WordPress is the most common content management system around today. There are millions of websites using this platform, and thousands more are being made every day. WordPress has made creating, running and managing a website extremely easy. When you’re moving a WordPress website, however, it is important to do it properly or you could experience downtime or even lose data. The following steps will make switching hosts for your WordPress site quick and easy.
The following steps will move your entire site including files, themes, content, comments, plugins and everything else you’ve created. It should be completely transparent to visitors to your site, and once completed, your site should function perfectly without any adjustments.
What You’ll Need
Before you get started, you’ll need to make sure you have a few things ready. Take a moment to double check to make sure the following things are available on your computer:
- Access to the phpMyAdmin account on your existing host (most likely through cPanel)
- An FTP program such as FileZilla.
- FTP access to your existing WordPress Site
- Access to the DNS & Name Servers settings where your domain name is registered.
- The information from your new hosting company including phpMyAdmin, FTP and Name Servers (this is typically all provided in a welcome email from the hosting company).
Step 1: Downloading Your Existing Site
The first thing you’re going to want to do is download your entire WordPress site. This includes all the files for your site, as well as the database(s). The following steps will walk you through how to safely download your existing site:
- Open your FTP program (FileZilla) and log in to your old web host. You should have your FTP username and password from when it was set up, otherwise you can create one from the cPanel or other management console (you can also contact your old host for support on how to get this information, if you can’t find it on your own):
- Find the folder on your web server than contains all the files and folders for your website. Drag them from the web server into a new folder on your local hard drive. Make sure you have sufficient drive space to complete the transfer before moving the site. Most sites aren’t too big, but it is important to have plenty of room.
- From the cPanel of your old host, access the phpMyAdmin screen. Generate a MySQL export and save it to your computer’s hard drive. Depending on the size of your WordPress site, this database could be fairly large so again, check to make sure you have sufficient disc space. Make sure to take note of the database name, as it will be used in the next step.
You now have your entire site downloaded to your computer, that you can also use to visit other sites like P4rgaming that help with video games and offer OverWatch Guide. It is important to note that any comments made on your site from this point until you are live on your new host will be lost, so make sure you move quickly to reduce or eliminate any potential customer impact. Of course, if you make any posts to your site at this time, they will be lost as well, but that is typically not a concern unless you have other people publishing content to your site.
Step 2: Setting Up your Site on the New Host
It is now time to move all the files and databases from your computer onto the new web host. This process is fairly simple and basically just the opposite of the steps in the first section of this page.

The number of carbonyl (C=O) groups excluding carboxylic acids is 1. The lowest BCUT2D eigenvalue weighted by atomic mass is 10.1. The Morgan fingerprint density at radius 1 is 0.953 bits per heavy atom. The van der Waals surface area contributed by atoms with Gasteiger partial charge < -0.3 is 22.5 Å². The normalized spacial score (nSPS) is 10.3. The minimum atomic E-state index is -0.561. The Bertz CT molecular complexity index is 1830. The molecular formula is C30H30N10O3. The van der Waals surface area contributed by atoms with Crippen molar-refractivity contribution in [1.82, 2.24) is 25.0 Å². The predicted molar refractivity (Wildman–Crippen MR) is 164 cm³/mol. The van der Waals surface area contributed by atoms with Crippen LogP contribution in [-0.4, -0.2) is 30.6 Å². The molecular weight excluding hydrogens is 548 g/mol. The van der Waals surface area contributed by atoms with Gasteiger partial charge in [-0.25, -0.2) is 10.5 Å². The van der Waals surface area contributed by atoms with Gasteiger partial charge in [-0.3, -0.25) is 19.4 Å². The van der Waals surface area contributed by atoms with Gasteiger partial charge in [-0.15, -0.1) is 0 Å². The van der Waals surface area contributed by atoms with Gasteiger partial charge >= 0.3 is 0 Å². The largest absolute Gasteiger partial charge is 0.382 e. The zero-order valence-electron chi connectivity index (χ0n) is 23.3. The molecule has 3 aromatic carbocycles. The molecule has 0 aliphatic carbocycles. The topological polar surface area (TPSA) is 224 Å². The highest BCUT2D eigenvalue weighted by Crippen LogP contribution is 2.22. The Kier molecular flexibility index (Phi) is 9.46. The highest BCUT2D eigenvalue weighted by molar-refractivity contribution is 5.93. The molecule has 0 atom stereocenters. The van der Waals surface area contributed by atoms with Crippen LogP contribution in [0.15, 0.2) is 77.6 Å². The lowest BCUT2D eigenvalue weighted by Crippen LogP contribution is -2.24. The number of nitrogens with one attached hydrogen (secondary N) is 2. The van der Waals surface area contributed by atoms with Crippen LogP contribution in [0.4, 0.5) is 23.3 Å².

- Connect to your new host using the FTP information provided when you registered. You will have to use the IP address rather than the domain name at this point because the domain name is still pointing to your old host. All the IP information you need should be in your welcome email from your new host. *If you weren’t provided with an FTP account at set up, connect to your cPanel and create one first, following the instructions within the cPanel.
- Once connected via FTP, transfer all the files (not the database) from your computer into the folder where you want your WordPress blog. This folder may be named Public_HTML if you only have one site on this host, and you plan on having your WordPress blog the only thing on the domain.
- From the cPanel, access phpMyAdmin again, only this time restore the database using the step by step instructions provided. The default settings should be fine. (If you need the database name or password, it can be found in the wp-config.php file, which will be in the main website folder on your computer and on the new web server).
Your site is now live on the new web host. If, however, someone visits your site, they will still be looking at the old host. This is because the DNS records of the Internet are directing traffic to that site. The next step is to get that updated so people will be routed to your new host.
Step 3: Update NameServers
Find out where your domain is registered, and log into your account there (this could be somewhere like goDaddy or NamesCheap or any other domain registrar). Once logged in, locate the settings for the names servers for your site. If you can’t find them, contact customer support or do a simple search on their site. Once located, you simply want to change the name servers to the ones provided by your new host. Typically there will be two name servers, and they will be something like NS1.newhostcompany.com and NS2.newhostcompany.com. Enter them in, and hit save.
Once you hit save, the domain registrar has to update the DNS records, which can take some time. In most cases, everything will be updated within a couple hours. It can, however, take up to 48 hours for this to be completed. To be safe, don’t cancel your old web hosting account for at least three days after you’ve changed your name servers.